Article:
The road to recovery is bipartisan

Oregon is in the midst of the most difficult economic climate that we have experienced since the Great Depression. As a result, the May 15 state revenue forecast projects a deficit of $4.2 billion for the 2009-2011 budget cycle.

For some perspective, this amounts to a loss of almost one-third of the state's budget. Because 94 percent of Oregon's general fund is allocated to education, public safety and human services, the huge shortfall facing the state means inevitable cuts to these vital services. In short, the fate of our education system, the safety of our communities, and services for our needy and elderly are at stake.

As co-chairman of the human services budget-writing committee, I know the painstaking work that has gone into crafting a budget that is sensitive to how this massive loss of funding can affect Oregon's schools, public safety, families and our most vulnerable children and elders. The budget presented is the product of months of work in your state Capitol and public hearings in cities across Oregon — including a large showing from our visit to Southern Oregon in late April. We listened to parents, students, seniors and Oregonians from all walks of life.

In Jackson County alone, caseloads for food stamps are 40 percent higher than last year. This illustrates the difficulties Oregonians are experiencing that cannot, and will not, be ignored. We are at a critical juncture: The demand for services continues to climb at the very same time the state is experiencing an unparalleled shortage of funds.

To compound matters, unlike the federal government, Oregon's state government cannot print money or carry deficits. We are constitutionally required to balance our budget. In this instance, that means a mixture of targeted cuts reaching over $2 billion and sensible revenue increases to make up the difference. In order to raise revenue, we may need to ask large corporations and Oregonians who make more than $250,000 per year to carry a greater share of the tax burden.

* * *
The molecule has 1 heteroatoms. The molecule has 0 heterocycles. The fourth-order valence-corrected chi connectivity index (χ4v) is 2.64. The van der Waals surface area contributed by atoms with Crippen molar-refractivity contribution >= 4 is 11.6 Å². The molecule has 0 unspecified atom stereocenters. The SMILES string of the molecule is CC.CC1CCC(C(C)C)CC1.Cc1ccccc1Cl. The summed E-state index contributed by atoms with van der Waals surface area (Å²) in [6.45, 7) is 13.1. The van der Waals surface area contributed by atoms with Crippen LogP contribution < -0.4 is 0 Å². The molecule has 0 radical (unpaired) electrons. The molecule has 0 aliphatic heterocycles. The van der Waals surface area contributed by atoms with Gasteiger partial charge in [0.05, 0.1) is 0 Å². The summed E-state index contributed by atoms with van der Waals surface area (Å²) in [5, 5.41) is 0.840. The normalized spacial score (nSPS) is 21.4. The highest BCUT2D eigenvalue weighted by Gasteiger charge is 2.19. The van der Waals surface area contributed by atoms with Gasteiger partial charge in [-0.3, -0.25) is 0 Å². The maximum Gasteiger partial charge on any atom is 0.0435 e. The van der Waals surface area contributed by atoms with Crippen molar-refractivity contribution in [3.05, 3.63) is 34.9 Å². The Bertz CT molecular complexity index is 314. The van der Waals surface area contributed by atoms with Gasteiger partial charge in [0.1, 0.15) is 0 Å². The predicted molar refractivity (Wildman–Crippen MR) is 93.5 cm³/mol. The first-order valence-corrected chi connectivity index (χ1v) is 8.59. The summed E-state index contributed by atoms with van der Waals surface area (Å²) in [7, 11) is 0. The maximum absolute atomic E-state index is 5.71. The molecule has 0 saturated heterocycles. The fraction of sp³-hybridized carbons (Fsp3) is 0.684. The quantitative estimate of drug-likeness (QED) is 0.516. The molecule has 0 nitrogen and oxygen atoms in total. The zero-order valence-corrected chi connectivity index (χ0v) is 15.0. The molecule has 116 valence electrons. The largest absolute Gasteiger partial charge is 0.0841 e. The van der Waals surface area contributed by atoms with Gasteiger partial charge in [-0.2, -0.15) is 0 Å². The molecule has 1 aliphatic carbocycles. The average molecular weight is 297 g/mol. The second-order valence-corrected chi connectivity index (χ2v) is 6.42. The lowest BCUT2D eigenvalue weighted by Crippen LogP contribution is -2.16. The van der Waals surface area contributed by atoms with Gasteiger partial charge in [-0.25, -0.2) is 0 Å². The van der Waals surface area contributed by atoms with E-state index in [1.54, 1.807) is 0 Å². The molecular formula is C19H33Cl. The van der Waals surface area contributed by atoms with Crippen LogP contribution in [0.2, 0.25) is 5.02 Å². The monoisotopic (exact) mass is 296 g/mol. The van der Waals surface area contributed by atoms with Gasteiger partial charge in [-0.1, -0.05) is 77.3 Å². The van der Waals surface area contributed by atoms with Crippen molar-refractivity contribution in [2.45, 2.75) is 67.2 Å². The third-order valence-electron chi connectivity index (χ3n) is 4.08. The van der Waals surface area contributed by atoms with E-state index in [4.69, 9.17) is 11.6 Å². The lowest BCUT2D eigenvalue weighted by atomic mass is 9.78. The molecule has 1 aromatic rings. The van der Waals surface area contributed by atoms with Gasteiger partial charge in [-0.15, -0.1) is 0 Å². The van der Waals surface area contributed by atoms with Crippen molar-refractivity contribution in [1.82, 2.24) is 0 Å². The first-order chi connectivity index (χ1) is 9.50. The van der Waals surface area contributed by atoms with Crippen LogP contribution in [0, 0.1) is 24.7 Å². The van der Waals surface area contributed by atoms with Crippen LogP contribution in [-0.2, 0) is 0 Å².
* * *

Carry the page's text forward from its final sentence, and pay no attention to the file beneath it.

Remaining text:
I am encouraged by the business groups that have voiced support for this approach; they depend on many of the same services — a police force that protects us, roads that move freight, and schools that educate our work force. There is also wide agreement among financial professionals that Oregon's economy won't recover if the middle class doesn't.

Much has been said about the Republican proposal. In this economic climate, it is time for a bipartisan solution. Their suggestion for using ending fund balances from state agencies deserves serious consideration. That said, their budget assumes a $14 billion general fund, but in reality we have only $12.85 billion available. It calls for the same level of spending for state troopers as 2007, when we've hired 39 new troopers during the past two years. Finally, it doesn't take into account that unemployment has risen to over 12 percent statewide, and it ignores the 30-plus percent increase in requests for state assistance. A combination of both plans appears to be the most sensible approach: cuts, fund sweeps and moderate tax increases.

Let me be clear: Our economic recovery is not about Democrats or Republicans — it is about what is best for Oregon and Oregonians, and will require a bipartisan effort that utilizes the best recommendations of both parties. We have a strong history of coming together to make it through difficult periods and this time is no different. I am confident that your elected officials are working in Salem to ensure that Oregon's best days are still to come.

Sen. Alan C. Bates, D-Ashland, represents District 3 in the Oregon State Senate. To read the Ways and Means co-chairs' budget for yourself, please visit

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